inexpensive to develop; in other cases they are quite difficult
and expensive. One company developed a CNC-controlled, portable
plating machine to support cellular operations and eliminate a central
plating system. The equipment runs a wide variety of product and
requires virtually no setup.
The company built several of these machines at a cost of $250,000
Advanced lean thinkers will understand the pay-off provided by
these decisions. And because commercial solutions are often unavailable,
they design and build their own.
One-Touch Setups. Setup time is another formidable enemy of a one-piece
flow. Early setup reduction efforts often enable us to flow work
in much smaller lots, but setup time still drives us to a transfer
batch size considerably greater than one. At this juncture, we will
need to approach zero setup time. To achieve this goal, especially
in a job-shop setting, will require truly innovative thinking and
equipment/tooling combinations that allow an operator to accomplish
a setup with a single motion.
Here again, we will probably not find off-the-shelf solutions. Creative
design/build projects will be required.
Autonomation. This technology takes us to a new level of productivity
by separating the man from the machine. It is assumed that we are
already running a one-piece flow, multiple operators are working
in a cell and we are seeking to improve the output per labor hour.
This is accomplished by automating the machine cycles wherever possible.
Operators then load material or parts, initiate the machine cycle
and rotate to another workstation while the machine does its work.
Manpower requirements are reduced by the amount of non-value-added
wait time eliminated by automating the machine cycles.
Many commercial equipment builders provide this kind of automation,
but custom applications will eventually be needed. Again, you will
probably have to design and build your own.
How to Develop Advanced Techniques
Efforts to develop advanced solutions are usually focused on a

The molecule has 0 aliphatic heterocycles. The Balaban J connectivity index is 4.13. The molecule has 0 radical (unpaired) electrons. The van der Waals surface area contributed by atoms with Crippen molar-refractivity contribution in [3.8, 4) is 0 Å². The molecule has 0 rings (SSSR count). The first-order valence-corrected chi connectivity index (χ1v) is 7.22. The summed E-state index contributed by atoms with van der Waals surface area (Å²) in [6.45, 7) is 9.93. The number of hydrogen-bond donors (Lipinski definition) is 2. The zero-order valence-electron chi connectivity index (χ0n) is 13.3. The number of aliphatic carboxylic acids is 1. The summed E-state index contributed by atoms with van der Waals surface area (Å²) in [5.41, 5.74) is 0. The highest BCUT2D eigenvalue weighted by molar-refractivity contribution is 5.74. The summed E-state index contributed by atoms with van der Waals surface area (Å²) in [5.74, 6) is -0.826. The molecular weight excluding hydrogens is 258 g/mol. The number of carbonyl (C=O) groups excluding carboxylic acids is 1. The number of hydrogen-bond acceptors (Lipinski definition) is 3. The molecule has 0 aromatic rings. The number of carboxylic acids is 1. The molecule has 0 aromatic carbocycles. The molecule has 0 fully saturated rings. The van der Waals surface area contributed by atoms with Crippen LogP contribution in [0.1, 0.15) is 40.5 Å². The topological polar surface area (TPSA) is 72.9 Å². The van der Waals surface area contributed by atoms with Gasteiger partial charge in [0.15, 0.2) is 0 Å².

set of improvement objectives associated with a given value stream.
These objectives will give rise to performance specifications for
projects to develop right-sized equipment, one-touch setup and autonomation.
Other advanced techniques will also be selected and implemented
as needed to lean out the value stream.
At this point we adopt an R&D mentality. We will search the
literature, benchmark, brainstorm and collaborate with equipment,
tooling and automation suppliers to develop concept solutions. Stand-alone
experimental prototypes will be used to test the concepts, and model
lines/cells will be used to prove them out.
Patience and determination are critical. As in all breakthrough
thinking and related development, the sought-after solution seems
always just out of reach. Only the persistent reach their goals.
Industry Week magazine's 2006 survey of North American companies
reveals that only about 20 percent of the participants have yet
to begin a formal continuous improvement effort, and most of them
are using lean as the primary improvement vehicle. This suggests
that in the not-distant future, most companies will be enjoying
the benefits of a basic lean implementation. The "low hanging
fruit" will be mostly plucked, and the performance levels of
entire industries will be significantly better.
From a competitive standpoint, lean will have become a commodity.
Any competitive edge will then have to come from the mastery of
advanced lean techniques. Fortunately, the techniques discussed
above, coupled with other initiatives (e.g., Six Sigma, world-class
systems and resource management, and administrative lean) provide
ample opportunity for continuing performance gains.